In order to dramatically reduce time to market, internal combustion engine developer Lumenium LLC, Virginia, USA, has been collaborating with Desktop Metal to evaluate the use of its metal Additive Manufacturing Studio System™ in the product development stage. The company reports that a timeline reduction of 25%, as well as further cost and material reductions, could be achieved by switching from CNC machining to Additive Manufacturing for the prototyping of its components.
Lumenium stated that rapid prototyping is particularly important to enable the quick iteration of part features and designs required to continually improve engine performance. To produce prototype parts for its Inverse Displacement Asymmetrical Rotational (IDAR) engine, for example, the company currently uses an in-house CNC machine and wire electrical discharge machining (EDM). This makes the process of prototyping relatively time consuming and costly, with the full development timescale cycle taking between three and five years.
In seeking a faster and more cost-effective approach, Lumenium has been collaborating with Desktop Metal for several months, and – alongside Google, the US Navy and Built-Rite Tool & Die – was one of the first wave of customers to receive a Studio System in December, 2017.
Lumenium’s parts have strict performance requirements and must be able to withstand the high heat and stress inherent to engine operation. Each engine component must have a high dimensional accuracy, strength under dynamic loads and low thermal expansion. Part weight, too, is an important consideration for maintaining the overall power density and efficiency of the engine. A move to Additive Manufacturing could give Lumenium the opportunity to lightweight its parts whilst still adhering to the engine’s performance needs.
In a case study comparing the production of a steel prototype engine part on a traditional CNC machine and on its Studio System, Desktop Metal and Lumenium found the Studio System provided cost savings of 74%, time savings of 43% and a weight reduction of 39%. In cutting the one year concept phase by 25%, one year design phase by 33% and one year fabrication/iteration phase by 50%, this approach could cut the overall product development timescale by 25%.
Lumenium is said to produce approximately twenty prototype parts per month, around 95% of which are manufactured in-house. To manufacture each new design, the CNC machine requires reprogramming, which often involves custom fixturing and part realignment by an operator; for more complex jobs, this may take weeks. Some machined parts also require post-processing by external vendors, which can add up to three weeks to the fabrication timescale.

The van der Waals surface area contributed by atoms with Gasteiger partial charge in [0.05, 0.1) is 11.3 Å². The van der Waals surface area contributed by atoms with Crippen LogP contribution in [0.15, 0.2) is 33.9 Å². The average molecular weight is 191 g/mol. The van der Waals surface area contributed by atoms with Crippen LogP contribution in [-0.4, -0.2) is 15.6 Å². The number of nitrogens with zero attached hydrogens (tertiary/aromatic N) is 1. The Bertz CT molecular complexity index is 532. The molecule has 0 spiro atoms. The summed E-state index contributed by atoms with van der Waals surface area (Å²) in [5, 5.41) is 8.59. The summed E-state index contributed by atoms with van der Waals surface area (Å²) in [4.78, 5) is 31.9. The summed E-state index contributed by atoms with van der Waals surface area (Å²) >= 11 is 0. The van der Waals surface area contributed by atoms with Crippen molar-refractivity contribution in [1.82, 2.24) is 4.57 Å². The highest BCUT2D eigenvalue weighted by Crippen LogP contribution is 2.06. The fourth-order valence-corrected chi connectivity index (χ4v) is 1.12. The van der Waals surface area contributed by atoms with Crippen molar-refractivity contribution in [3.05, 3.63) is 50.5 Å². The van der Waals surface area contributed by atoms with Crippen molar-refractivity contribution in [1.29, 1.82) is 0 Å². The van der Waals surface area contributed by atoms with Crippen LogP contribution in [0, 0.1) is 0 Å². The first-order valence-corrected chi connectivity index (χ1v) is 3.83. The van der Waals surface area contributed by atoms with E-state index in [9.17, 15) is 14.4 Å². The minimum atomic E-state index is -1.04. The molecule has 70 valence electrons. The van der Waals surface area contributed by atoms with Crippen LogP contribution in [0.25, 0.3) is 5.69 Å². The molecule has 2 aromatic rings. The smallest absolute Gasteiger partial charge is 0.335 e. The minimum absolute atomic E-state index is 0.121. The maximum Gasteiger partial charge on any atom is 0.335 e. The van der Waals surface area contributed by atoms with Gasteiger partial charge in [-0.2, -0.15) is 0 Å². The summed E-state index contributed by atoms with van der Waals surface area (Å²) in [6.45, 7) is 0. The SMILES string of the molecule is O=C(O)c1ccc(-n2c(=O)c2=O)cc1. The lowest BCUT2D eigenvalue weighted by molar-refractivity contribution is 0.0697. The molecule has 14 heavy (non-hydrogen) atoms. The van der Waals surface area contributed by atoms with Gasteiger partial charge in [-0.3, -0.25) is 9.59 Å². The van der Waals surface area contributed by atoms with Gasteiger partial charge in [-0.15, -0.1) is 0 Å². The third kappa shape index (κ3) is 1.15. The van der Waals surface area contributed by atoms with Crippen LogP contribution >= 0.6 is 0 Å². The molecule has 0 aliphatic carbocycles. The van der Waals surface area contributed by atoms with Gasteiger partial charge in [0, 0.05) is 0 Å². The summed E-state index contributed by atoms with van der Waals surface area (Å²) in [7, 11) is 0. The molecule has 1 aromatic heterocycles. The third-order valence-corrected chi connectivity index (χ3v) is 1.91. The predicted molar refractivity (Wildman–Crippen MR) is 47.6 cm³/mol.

The remaining 5% of prototype parts are sent to an outside machine shop for production, where lead times average around three weeks, limiting Lumenium’s ability to iterate on each design. This limited freedom of iteration could have a direct impact on engine performance.
In addition, to reduce part weight using machining, Lumineum’s engineers are limited to selecting a lightweight material. Reducing the weight of a machined part without changing the material generally involves altering the geometry, adding time and complexity to the machining job and potentially resulting in weak spots within the part structure.
Early versions of the IDAR engine used lightweight parts machined from solid blocks of aluminium, but the propensity of aluminium to expand under increasing temperatures made these parts unsuitable for the engine requirements. While steel parts are heavier than aluminium parts, they operate better under high temperatures, having a coefficient of thermal expansion which is 68% less than aluminium.
Desktop Metal’s Studio System produces parts with a closed-cell infill – an internal lattice structure manufactured throughout the part. According to the company, users can adjust infill spacing to meet part strength and weight requirements; enabling Lumenium to cut the weight of these heavier steel parts while maintaining the required strength. Parts with infill also have significantly lower thermal transfer.
Lumenium submitted three components to Desktop Metal for initial benchmark testing: a saddle carrier, swing arm and connecting rod. These components fit together as part of a sub-assembly of the IDAR engine and some design modifications were made to adapt them for Additive Manufacturing on the Studio System.
Design changes made included the replacement of traditional round holes with ‘teardrop’ shaped holes. This is because round holes produced using Bound Metal Deposition require internal support structures to retain their shape, while more angular ‘teardrop’ shaped holes are able to maintain their shape without the need for additional support material.
For the saddle carrier, a serrated design was required along the top and bottom edges, which mate with the swing arms. To ensure a smooth and accurate mating surface, the serrations must be machined even on an AM part. Using specialised design software, Lumenium was able to adjust the part’s shell thickness selectively by 5.2 mm on its serrated surfaces, thereby accounting for material which would be removed during machining while maintaining the part’s dimensions.
Once the prototype had been built on the Studio System, Lumenium performed the required post-processing steps, including CNC machining and wire EDM. The company found that, compared to the traditionally machined part, fewer post-processing steps were required, and those required were easier to perform because less fixturing and programming was required.
The final additively manufactured part was reported to weigh 933 g, compared to the original part’s 1,500 g. Total fabrication time for the AM prototype was four days, with a cost-per-part of $148 – a significant reduction from seven days fabrication time at a cost-per-part of $990 using CNC machining.